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Low T: Can Your PSA Be Too Low?

A recent article from RenalAndUrologyNews.com brings up an interesting fact about the relationship between Low T (testosterone deficiency) and your PSA (prostate specific antigen).

While the awareness of prostate cancer and the importance of having your PSA checked has long since become general knowledge for most men, little if any attention has been paid to what a very low PSA level might indicate.


The prostate specific antigen assay was initially developed as a tumor marker. For most men, a reading of less than 4.0 ng/mL is normal.

That is, if your PSA is abnormally elevated, one of the first things to rule out would be the presence of prostate cancer.

There are other things that more commonly cause elevated PSA levels such as infection, benign prostatic hyperplasia (BPH), and inflammation. Conversely, medication used to treat male pattern balding and/or non-cancerous growth of the prostate (BPH) can artificially lower your PSA reading.


Since prostatic enlargement is mediated by a metabolite of testosterone called DHT, it is common for prostate volume and PSA levels to increase when testosterone levels are normalized in hypogonadal men. More testosterone leads to more circulating DHT, higher DHT levels can increase the size of your prostate and your PSA.

For this reason, it is extremely important that your urinary habits, prostate health and PSA be closely monitored if you are on treatment for Low T.

Interestingly, Mr. Charnow’s article points out that extremely low PSA readings may in fact be indicative of, or at least correlate with, Low T.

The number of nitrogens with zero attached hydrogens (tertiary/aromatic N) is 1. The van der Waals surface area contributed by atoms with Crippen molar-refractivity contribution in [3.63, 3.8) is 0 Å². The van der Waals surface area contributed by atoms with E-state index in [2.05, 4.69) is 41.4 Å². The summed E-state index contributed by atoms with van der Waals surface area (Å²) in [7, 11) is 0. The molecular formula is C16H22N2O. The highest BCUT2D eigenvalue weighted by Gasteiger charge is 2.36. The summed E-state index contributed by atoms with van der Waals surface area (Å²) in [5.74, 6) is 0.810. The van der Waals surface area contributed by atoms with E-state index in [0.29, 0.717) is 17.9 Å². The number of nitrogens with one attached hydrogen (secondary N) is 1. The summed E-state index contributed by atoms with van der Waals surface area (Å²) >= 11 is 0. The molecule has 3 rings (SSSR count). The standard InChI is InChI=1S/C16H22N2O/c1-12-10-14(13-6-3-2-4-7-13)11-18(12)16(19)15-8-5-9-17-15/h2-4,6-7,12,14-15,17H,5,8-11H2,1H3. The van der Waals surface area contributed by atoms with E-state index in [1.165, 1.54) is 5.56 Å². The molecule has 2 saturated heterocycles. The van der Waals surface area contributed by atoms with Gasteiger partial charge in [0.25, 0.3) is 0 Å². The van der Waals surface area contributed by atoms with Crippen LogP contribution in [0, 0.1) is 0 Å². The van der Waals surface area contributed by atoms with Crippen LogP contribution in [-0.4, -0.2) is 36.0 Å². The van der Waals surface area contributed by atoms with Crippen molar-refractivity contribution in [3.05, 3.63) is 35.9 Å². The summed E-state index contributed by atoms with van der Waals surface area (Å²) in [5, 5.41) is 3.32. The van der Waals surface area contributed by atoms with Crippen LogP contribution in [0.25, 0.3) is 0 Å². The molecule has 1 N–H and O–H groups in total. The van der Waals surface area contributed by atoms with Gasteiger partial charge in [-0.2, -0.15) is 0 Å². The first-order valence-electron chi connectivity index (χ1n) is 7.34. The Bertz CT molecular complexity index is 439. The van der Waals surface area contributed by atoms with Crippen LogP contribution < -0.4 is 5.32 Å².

So, while a very low PSA may put your mind at ease that you have reduced chances of having prostate cancer, be aware that it may very well be telling you that your testosterone is low.

Also reported upon by Jody Charnow, another study by Dr. Kevin McVary, of Southern Illinois University School of Medicine showed no significant increase in lower urinary tract symptoms (LUTS) in patients being treated with testosterone when compared to those not on TRT.

Essentially, this means that the associated difficulty with urination that results from prostatic enlargement, is no more likely to occur in men being treated with testosterone.


Another article from the same source as well as this article written by Dr. Eliezer Ben-Joseph, both tout studies which disprove long-held notions that testosterone replacement increases your risk of prostate cancer.

Studies done in the 60’s and 70’s with small cohorts that lacked the benefit of having patients whose prostate cancer was treated with the advanced methods we use today, are much to blame for these misconceptions.

Today, more and more men with a history of treated prostate cancer are now enjoying the benefits of testosterone replacement.

Certainly, this should only occur in an environment that allows very close supervision, but as more data is collected, the positive effects of TRT become better defined and established.

Your PSA remains an important number.

There is much debate about it’s usefulness as a screening tool in low risk men, but as for men who are being treated for Low T the recommendations from The Endocrine Society and other field experts still consider it the standard of therapy

If you have questions about how testosterone therapy may affect your prostate health please CONTACT US and we would be happy to discuss it with you!



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(Augie) Juan Augustine Galindo Jr. MPAS, PA-C

(Augie) Juan Augustine Galindo Jr. MPAS, PA-C started his career in healthcare as a fireman/paramedic in West Texas where he served on the Midland Fire Department from 1998-2004.   He became interested in testosterone treatment after seeing how hormone replacement doctors helped those suffering from low testosterone.   After graduating from the Texas Tech Health Sciences Center Physician Assistant Program, he moved to DFW where he currently lives with his wife and three children.

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